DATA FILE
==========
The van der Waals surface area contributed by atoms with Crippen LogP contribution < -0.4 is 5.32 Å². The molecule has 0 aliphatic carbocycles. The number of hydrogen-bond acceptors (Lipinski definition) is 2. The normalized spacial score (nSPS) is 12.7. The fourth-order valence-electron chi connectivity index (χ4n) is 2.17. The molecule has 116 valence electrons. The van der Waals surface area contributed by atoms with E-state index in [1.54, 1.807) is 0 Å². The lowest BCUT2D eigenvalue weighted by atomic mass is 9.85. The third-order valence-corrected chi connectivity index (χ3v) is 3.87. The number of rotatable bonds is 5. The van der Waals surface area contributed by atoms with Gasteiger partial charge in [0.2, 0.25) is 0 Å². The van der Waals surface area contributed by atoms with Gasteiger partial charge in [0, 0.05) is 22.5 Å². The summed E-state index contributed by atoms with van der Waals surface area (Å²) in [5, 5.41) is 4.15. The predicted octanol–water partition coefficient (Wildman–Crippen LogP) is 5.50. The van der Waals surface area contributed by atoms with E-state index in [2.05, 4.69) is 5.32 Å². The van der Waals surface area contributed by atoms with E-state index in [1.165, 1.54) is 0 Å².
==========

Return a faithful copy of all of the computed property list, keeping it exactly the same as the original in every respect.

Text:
The van der Waals surface area contributed by atoms with Crippen LogP contribution < -0.4 is 5.32 Å². The molecule has 0 aliphatic carbocycles. The number of hydrogen-bond acceptors (Lipinski definition) is 2. The normalized spacial score (nSPS) is 12.7. The fourth-order valence-electron chi connectivity index (χ4n) is 2.17. The molecule has 116 valence electrons. The van der Waals surface area contributed by atoms with E-state index in [1.54, 1.807) is 0 Å². The lowest BCUT2D eigenvalue weighted by atomic mass is 9.85. The third-order valence-corrected chi connectivity index (χ3v) is 3.87. The number of rotatable bonds is 5. The van der Waals surface area contributed by atoms with Gasteiger partial charge in [0.2, 0.25) is 0 Å². The van der Waals surface area contributed by atoms with Gasteiger partial charge in [0, 0.05) is 22.5 Å². The summed E-state index contributed by atoms with van der Waals surface area (Å²) in [5, 5.41) is 4.15. The predicted octanol–water partition coefficient (Wildman–Crippen LogP) is 5.50. The van der Waals surface area contributed by atoms with E-state index in [2.05, 4.69) is 5.32 Å². The van der Waals surface area contributed by atoms with E-state index in [1.165, 1.54) is 0 Å².